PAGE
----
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CASE SURGE New Covid-19 test centre to open in Limerick after recent spike in numbers

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HSE paramedic Andrew Connaughton conducts a Covid swab on Charlotte Lynch, at the HSE walk-in Covid test centre at Castletown House in Celbridge (Picture: Frank McGrath)

HSE paramedic Andrew Connaughton conducts a Covid swab on Charlotte Lynch, at the HSE walk-in Covid test centre at Castletown House in Celbridge (Picture: Frank McGrath)

HSE paramedic Andrew Connaughton conducts a Covid swab on Charlotte Lynch, at the HSE walk-in Covid test centre at Castletown House in Celbridge (Picture: Frank McGrath)

A new Covid-19 test centre is to open in Rathkeale, Co Limerick, today in response to the high number of cases the county has experienced in recent weeks.

The centre will be located at Mick Neville Park in Rathkeale, a sporting complex where many of the county’s intercounty GAA teams train.

The centre will operate as a walk-in and drive-through testing centre and it will be open from 11am to 7pm.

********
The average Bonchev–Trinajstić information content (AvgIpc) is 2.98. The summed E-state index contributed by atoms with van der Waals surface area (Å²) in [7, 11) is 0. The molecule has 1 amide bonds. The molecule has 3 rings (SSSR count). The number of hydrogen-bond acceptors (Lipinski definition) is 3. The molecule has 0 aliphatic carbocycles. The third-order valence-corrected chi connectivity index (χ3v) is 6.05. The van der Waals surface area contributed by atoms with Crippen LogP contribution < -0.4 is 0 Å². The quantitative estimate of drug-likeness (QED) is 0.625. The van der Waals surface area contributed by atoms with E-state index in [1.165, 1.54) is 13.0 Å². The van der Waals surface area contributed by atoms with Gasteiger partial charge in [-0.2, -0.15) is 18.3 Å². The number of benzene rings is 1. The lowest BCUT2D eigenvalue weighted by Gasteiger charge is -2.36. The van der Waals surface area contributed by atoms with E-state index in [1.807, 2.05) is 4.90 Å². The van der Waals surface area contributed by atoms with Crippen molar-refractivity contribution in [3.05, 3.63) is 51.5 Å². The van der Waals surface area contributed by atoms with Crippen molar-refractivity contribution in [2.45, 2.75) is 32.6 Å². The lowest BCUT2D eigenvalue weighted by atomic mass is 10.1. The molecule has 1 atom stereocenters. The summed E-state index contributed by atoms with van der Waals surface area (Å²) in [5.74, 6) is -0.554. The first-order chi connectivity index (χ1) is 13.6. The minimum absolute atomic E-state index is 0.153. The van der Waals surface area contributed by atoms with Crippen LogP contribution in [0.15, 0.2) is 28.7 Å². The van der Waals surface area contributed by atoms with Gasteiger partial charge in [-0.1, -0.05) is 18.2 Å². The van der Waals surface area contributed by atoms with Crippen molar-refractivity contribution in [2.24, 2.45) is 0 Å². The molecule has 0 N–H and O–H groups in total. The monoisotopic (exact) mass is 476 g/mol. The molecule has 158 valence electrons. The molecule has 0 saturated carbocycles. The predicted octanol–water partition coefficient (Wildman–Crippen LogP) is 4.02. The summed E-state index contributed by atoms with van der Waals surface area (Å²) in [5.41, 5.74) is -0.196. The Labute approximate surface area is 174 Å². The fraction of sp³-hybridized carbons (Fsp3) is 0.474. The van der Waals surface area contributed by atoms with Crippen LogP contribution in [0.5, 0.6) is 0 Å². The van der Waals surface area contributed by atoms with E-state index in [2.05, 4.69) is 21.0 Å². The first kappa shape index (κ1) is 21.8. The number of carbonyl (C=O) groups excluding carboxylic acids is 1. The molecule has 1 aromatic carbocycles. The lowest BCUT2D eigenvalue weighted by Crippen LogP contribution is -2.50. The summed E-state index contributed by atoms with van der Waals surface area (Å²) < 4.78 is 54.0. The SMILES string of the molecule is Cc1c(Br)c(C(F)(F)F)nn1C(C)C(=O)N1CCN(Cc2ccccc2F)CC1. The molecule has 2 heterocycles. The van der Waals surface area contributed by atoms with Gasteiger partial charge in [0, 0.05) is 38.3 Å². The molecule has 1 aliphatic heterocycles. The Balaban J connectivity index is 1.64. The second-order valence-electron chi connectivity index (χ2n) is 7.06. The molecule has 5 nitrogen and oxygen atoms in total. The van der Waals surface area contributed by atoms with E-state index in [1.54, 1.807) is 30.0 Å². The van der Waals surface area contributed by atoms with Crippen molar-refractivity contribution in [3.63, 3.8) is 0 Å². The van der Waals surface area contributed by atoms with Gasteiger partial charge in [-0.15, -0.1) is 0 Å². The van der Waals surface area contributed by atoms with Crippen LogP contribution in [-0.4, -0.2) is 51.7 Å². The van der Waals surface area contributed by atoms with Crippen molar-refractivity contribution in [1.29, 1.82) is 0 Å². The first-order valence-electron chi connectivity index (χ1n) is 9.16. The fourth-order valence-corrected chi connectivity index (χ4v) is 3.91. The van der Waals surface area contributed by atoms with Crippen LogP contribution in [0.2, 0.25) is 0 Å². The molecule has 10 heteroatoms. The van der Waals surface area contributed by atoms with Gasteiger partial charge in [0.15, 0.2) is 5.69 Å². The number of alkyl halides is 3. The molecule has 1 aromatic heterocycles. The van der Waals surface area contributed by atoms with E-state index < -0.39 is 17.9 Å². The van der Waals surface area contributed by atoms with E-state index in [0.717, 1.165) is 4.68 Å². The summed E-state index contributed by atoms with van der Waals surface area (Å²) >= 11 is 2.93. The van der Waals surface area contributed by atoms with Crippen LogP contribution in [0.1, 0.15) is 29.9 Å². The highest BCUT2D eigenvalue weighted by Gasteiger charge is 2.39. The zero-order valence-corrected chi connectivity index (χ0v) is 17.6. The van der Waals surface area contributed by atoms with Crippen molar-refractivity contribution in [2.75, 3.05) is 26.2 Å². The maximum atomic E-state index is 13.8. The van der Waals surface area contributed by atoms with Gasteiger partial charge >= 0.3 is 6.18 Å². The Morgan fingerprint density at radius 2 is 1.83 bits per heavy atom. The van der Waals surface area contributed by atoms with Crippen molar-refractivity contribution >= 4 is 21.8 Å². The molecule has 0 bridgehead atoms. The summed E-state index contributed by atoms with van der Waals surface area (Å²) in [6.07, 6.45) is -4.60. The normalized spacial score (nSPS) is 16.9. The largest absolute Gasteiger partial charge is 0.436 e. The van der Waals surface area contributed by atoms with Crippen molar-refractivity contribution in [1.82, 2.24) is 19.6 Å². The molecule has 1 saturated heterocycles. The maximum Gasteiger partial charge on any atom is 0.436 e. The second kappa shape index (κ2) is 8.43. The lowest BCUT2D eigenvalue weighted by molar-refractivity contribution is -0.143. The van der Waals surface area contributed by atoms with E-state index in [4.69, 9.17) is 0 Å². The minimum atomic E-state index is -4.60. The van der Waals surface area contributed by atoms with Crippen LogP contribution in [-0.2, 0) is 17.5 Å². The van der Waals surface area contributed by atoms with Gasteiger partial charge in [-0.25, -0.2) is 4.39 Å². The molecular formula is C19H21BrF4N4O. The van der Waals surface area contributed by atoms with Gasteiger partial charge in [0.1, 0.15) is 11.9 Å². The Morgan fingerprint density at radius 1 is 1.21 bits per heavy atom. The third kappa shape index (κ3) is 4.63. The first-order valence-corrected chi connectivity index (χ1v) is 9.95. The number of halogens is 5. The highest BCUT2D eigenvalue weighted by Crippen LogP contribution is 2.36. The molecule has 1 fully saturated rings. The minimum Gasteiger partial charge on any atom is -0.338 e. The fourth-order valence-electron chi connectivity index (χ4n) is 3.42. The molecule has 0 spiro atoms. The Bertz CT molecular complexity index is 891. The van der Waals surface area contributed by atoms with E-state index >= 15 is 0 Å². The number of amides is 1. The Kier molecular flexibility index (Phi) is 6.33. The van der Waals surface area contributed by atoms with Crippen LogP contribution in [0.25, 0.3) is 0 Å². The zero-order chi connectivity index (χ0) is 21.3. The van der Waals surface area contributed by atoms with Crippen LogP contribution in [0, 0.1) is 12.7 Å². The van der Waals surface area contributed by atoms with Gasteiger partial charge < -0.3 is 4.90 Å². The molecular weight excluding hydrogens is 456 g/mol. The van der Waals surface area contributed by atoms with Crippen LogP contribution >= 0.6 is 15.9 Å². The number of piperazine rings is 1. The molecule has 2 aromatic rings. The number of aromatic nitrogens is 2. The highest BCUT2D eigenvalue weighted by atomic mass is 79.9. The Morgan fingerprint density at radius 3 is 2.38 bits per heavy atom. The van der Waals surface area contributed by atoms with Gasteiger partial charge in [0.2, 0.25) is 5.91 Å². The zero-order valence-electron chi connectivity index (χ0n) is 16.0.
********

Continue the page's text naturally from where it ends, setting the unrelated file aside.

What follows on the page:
This centre is now the third location which people can attend to be tested in Limerick, with two testing centres located in Limerick city at St Joseph’s hospital complex and a drive-through centre on the Ballysimon road.

This newest centre comes as a response to the high number of cases the county has experienced in recent weeks, which saw Health Minister Stephen Donnelly and chief medical officer Dr Tony Holohan meet with local TDs to discuss the problem last Friday.

Figures for the bank holiday weekend in Limerick have not yet been released but the county recorded 75 new cases last Thursday, taking its tally to over 800 for the previous two weeks.

It’s last reported 14-day incidence was 426 cases per 100,000 people, by far the highest in the nation.

There had been fears that Limerick may be subjected to a local lockdown to arrest the spiralling number of cases but public health officials opted against this measure.

Instead, they specifically asked people from Limerick not to socialise indoors or in big groups over the bank holiday weekend and for the coming weeks to prevent the spread of the disease.

Director of Public Health Mid-West, Dr Mai Mannix, confirmed that new variants of concern such as the Delta, or Indian, variant were not to blame for the sudden surge in Limerick’s case count.

Dr Mannix said all confirmed cases in Limerick were subject to whole genome sequencing as a result of the spike, but said variants were not to blame.

She said a combination of indoor gatherings, workplace outbreaks and other social gatherings were responsible for the surge in the county.

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